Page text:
Friday, November 13, 2009

Frauds and Monsters

That's what I ended up titling my lesson in second grade this week. The textbook chapter is about Scotland, for reasons which I won't get into here (mainly because I have no idea). Anyway, last week, I played 20 Questions with them under the guise of "Who Am I? Scotland Edition". They like 20 Questions, even though most classes are notoriously bad at it.

First question: "You Korean singer?"

For God sake, man, do you not understand why that is a horrible first question--even if the category isn't "Scotland"?!? Incidentally, the names were "associated" with Scotland, but had to be people they'd know--James Bond, famously portrayed by Sean Connery, Hermione Granger, a character created by JK Rowling, who lives in Scotland, etc. Of course, they're always people I feel sure my students will know (Obi-Wan Kenobi, Peter Pan, Alexander Graham Bell), but half the time, somewhere around question no. 12, someone will ask, "Are you famous?"

For fellow teachers wondering how I do this in a classroom with 30-odd students, I arrange the seats in groups of six, and rotate the student that asks the question from each table in turn. Syntax is one of the key teaching points, so they must phrase a question. Time limit, one chance to rephrase, etc. I draw the first name, but after that the correct guesser becomes "it".

Anyway, this was week two, so I don't know why I'm going on and on about last week. The first thing we did was watch this video:

They write a two-sentence response to the product, and eventually I inform that it is a hoax--a prank, a trick, joke, fake, fraud. Everyone thinks they are too smart to fall for a hoax, but you don't think that way when it's your teacher--or a scientist or other respected figure (Hwang Woo-suk, anybody?)

From here, I take them to the Loch Ness Monster, show some pics and a video, and then this cartoon:

The point is that whether or not Nessie is a fraud, some people have reason to perpetuate it. Next up on the slide show is a variety of "true or false" monster images--mermen, giant glowing squids, the elephant man, blue people of Kentucky, the Scottish Brothers.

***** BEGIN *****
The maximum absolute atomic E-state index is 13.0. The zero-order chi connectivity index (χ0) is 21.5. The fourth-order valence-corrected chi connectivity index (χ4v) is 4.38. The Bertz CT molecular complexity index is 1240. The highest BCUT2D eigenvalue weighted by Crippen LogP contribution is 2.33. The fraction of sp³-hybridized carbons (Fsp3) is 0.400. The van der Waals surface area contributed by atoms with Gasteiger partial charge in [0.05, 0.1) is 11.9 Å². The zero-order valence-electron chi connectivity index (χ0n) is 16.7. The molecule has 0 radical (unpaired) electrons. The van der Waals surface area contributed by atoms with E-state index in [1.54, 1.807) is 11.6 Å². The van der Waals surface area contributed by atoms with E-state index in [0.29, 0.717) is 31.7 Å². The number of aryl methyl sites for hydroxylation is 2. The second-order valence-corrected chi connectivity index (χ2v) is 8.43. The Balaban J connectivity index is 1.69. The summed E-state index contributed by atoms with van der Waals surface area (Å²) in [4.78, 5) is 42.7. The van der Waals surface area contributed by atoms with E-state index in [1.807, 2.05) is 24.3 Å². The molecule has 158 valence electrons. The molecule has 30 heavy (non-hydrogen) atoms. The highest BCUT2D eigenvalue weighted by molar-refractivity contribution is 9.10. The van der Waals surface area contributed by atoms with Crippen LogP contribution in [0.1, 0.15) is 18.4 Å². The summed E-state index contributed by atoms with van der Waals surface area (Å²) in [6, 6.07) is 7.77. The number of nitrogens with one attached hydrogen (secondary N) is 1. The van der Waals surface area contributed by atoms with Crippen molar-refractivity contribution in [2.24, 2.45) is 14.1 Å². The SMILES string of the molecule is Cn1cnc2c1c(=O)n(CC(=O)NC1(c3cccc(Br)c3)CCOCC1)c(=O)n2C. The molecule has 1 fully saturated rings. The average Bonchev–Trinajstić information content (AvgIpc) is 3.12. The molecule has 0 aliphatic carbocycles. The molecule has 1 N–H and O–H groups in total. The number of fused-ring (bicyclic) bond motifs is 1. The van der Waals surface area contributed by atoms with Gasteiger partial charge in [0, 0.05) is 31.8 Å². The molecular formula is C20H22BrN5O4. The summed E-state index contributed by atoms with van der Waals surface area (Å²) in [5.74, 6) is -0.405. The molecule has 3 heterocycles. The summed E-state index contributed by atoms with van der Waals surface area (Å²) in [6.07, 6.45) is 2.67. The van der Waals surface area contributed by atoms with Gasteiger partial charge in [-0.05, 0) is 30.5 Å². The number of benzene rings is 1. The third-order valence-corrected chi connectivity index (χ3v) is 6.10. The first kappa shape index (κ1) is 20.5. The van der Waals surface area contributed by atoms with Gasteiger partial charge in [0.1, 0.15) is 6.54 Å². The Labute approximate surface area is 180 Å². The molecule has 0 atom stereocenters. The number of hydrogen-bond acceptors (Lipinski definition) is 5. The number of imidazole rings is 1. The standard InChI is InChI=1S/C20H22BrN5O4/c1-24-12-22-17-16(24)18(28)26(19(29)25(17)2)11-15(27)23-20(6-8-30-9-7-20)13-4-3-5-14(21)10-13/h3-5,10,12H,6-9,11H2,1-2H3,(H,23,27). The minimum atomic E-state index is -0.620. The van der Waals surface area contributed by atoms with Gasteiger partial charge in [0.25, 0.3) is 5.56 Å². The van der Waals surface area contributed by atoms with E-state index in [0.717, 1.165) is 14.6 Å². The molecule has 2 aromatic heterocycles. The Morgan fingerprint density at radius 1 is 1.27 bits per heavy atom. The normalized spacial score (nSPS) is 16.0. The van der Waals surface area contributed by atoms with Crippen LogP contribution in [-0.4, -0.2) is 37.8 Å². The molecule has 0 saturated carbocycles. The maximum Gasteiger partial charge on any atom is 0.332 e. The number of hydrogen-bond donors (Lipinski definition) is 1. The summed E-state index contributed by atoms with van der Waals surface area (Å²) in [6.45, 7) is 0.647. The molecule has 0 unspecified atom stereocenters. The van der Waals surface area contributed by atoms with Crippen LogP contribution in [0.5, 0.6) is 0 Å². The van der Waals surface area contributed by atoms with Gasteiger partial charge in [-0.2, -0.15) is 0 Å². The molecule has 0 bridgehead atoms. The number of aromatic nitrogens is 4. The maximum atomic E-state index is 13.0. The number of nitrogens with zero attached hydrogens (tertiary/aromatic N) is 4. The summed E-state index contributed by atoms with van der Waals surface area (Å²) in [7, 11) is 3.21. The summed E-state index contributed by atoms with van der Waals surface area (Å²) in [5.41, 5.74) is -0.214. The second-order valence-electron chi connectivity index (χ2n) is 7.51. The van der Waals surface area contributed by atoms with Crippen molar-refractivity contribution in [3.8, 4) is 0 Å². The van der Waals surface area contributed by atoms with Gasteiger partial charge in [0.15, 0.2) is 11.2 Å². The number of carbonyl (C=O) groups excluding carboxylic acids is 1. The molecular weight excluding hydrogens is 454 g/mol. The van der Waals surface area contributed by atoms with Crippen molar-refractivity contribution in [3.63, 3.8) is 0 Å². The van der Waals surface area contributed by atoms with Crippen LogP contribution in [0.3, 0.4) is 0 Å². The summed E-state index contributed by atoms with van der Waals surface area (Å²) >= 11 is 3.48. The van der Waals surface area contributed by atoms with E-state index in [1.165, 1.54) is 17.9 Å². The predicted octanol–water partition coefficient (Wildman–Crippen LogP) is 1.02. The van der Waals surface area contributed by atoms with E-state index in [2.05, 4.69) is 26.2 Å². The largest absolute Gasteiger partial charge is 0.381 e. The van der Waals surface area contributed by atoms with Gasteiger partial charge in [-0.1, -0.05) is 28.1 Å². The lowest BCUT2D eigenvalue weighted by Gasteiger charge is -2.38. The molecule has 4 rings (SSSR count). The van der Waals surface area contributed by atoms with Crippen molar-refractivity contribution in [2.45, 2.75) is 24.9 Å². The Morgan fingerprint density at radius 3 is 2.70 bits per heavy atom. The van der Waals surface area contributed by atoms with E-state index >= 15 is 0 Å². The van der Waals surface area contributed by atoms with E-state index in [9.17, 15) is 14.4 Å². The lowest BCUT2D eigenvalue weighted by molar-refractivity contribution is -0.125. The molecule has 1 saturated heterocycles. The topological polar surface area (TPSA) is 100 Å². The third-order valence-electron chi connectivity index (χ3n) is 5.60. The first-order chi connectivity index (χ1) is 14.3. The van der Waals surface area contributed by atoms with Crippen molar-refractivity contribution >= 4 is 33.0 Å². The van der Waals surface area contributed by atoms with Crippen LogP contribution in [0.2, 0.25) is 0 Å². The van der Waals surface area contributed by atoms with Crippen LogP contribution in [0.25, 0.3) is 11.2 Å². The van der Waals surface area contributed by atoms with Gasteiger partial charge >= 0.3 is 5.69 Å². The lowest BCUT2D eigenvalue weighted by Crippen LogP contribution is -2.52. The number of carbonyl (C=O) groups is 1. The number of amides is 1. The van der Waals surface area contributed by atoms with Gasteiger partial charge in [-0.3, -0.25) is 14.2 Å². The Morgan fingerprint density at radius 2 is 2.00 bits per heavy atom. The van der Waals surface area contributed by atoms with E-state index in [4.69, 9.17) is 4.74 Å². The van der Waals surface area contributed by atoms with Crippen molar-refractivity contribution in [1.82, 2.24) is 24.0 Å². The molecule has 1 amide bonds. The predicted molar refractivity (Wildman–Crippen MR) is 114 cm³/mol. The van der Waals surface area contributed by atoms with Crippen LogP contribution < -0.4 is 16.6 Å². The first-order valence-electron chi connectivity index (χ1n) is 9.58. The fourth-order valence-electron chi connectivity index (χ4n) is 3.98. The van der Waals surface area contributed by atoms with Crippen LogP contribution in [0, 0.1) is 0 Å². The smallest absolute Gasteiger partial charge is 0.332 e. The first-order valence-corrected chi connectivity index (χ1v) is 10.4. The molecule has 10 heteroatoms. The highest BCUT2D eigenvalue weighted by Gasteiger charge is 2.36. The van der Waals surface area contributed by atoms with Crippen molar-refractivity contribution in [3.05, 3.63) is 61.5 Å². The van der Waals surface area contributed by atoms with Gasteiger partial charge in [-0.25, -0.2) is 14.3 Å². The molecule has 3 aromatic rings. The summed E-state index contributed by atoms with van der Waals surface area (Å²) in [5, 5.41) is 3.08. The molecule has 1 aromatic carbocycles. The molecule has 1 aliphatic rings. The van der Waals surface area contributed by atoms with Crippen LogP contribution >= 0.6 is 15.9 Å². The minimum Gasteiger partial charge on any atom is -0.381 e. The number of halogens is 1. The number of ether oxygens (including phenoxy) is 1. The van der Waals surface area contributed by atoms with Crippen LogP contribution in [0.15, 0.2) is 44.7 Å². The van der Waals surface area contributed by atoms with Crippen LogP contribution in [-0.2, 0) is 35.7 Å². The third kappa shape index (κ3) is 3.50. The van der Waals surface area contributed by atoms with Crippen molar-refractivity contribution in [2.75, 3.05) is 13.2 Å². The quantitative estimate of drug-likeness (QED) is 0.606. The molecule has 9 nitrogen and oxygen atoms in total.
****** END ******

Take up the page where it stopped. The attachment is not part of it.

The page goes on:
The Scottish Brothers--I'd never heard of them either, before I started researching this lesson--were dicephalus conjoined twins who lived in King Edward III's court most of their lives, until their death a few days apart in about 1490. They were well-educated, spoke multiple languages, and harmonized grand duets--one tenor, the other bass. They also argued a lot.

I had heard of the two-headed monster game, somewhere in the ESL world, where students pair off and speak by alternating word-by-word, as if one brain is using two mouths. More advanced students could do this extemporaneously, but my guys would need a script.

So we played the "Scottish Brothers" for the last 15 minutes. I created an interview Q & A worksheet, where the answers would require some practice beforehand, since they had blanks to fill in:
Q4: Tell us about your hobbies.
Q5: Do you like to play sports? Which ones?
Q6: What book did you read most recently?
A4: We both enjoy ______ and also ______.
A5: Yes! We play doubles in tennis! We also like ______ and even ______.
A6: I read ______; my brother just finished ______.

Doubles in tennis!

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